Widely considered the premier European jazz bassist of his generation, Pierre Michelot collaborated with a veritable who's who of postwar giants, including Miles Davis and Thelonious Monk. Born in St-Denis, France, on March 3, 1928, Michelot studied piano as a child but moved to classical bass at age 16 -- in the years following World War II, he regularly performed for American troops stationed in France, and word of his natural, clear tone and impeccable rhythmic sense traveled fast through the ranks of American jazz musicians. By the late '40s his recording credits included Paris studio sessions in support of Coleman Hawkins, Sidney Bechet, and Rex Stewart. Collaborations with bop titans including Lester Young, Dizzy Gillespie, Bud Powell, and Zoot Sims followed, and in 1953 Michelot played on the final date ever recorded by the pioneering guitarist Django Reinhardt.
Throughout the 1950s he was also a fixture at Parisian clubs, enjoying long residencies at the Club St. Germain, the Ringside, and the Blue Note and often playing alongside the American drummer Kenny Clarke. In late 1957 Miles Davis handpicked Michelot to work on his improvised soundtrack to director Louis Malle's feature debut, Ascenseur pour l'Échafaud, and two years later he teamed with pianist Jacques Loussier for Play Bach, a surprise commercial hit that yielded a pair of sequels as well as a tour with drummer Christian Garros that extended off and on for some 15 years. With pianist René Urtreger and drummer Daniel Humair, Michelot in 1960 formed the long-lived trio HUM; three years later, he was awarded the Academie du Jazz's Prix Django Reinhardt in honor of his contributions to French jazz.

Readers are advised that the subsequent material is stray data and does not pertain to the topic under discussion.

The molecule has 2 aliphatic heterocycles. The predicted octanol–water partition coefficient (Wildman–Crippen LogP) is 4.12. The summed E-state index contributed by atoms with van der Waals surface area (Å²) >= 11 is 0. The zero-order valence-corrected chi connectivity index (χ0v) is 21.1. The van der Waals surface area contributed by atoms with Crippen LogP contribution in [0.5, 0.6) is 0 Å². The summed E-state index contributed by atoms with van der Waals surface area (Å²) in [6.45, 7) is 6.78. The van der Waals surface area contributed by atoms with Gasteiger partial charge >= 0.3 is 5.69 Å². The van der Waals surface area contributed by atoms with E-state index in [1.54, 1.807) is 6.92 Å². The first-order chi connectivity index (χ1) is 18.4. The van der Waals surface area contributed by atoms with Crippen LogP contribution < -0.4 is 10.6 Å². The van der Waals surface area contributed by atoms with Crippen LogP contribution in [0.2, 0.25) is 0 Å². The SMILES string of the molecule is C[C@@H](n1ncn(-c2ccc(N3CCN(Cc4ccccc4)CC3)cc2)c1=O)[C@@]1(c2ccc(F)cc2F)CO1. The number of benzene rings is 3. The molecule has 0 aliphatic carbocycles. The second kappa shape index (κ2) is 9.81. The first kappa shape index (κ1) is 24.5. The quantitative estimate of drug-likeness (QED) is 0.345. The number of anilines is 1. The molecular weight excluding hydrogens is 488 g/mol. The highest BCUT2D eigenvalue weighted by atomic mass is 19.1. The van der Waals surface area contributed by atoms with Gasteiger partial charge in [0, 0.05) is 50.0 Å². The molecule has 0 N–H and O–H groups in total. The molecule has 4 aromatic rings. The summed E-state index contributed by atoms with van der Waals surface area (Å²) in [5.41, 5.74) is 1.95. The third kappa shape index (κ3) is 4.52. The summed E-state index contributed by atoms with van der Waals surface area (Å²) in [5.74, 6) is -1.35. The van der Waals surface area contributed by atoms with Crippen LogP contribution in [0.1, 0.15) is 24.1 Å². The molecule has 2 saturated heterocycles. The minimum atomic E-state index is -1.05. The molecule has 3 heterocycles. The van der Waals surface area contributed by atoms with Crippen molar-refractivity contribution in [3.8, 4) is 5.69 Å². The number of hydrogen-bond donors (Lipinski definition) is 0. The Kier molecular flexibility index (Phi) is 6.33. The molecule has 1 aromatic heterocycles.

Michelot maintained a relentless studio and touring schedule for the next quarter century, in 1986 appearing alongside star Dexter Gordon in the film Round Midnight, director Bertrand Tavernier's affectionate portrait of the Paris jazz culture of the 1950s; he later toured with Gordon as well. After a 1990 stay at New York's Village Vanguard in tandem with guitarist Christian Escoudé, Michelot curtailed his schedule somewhat, although he continued working with HUM at decade's end. After battling Alzheimer's disease, he died in Paris on July 3, 2005. ~ Jason Ankeny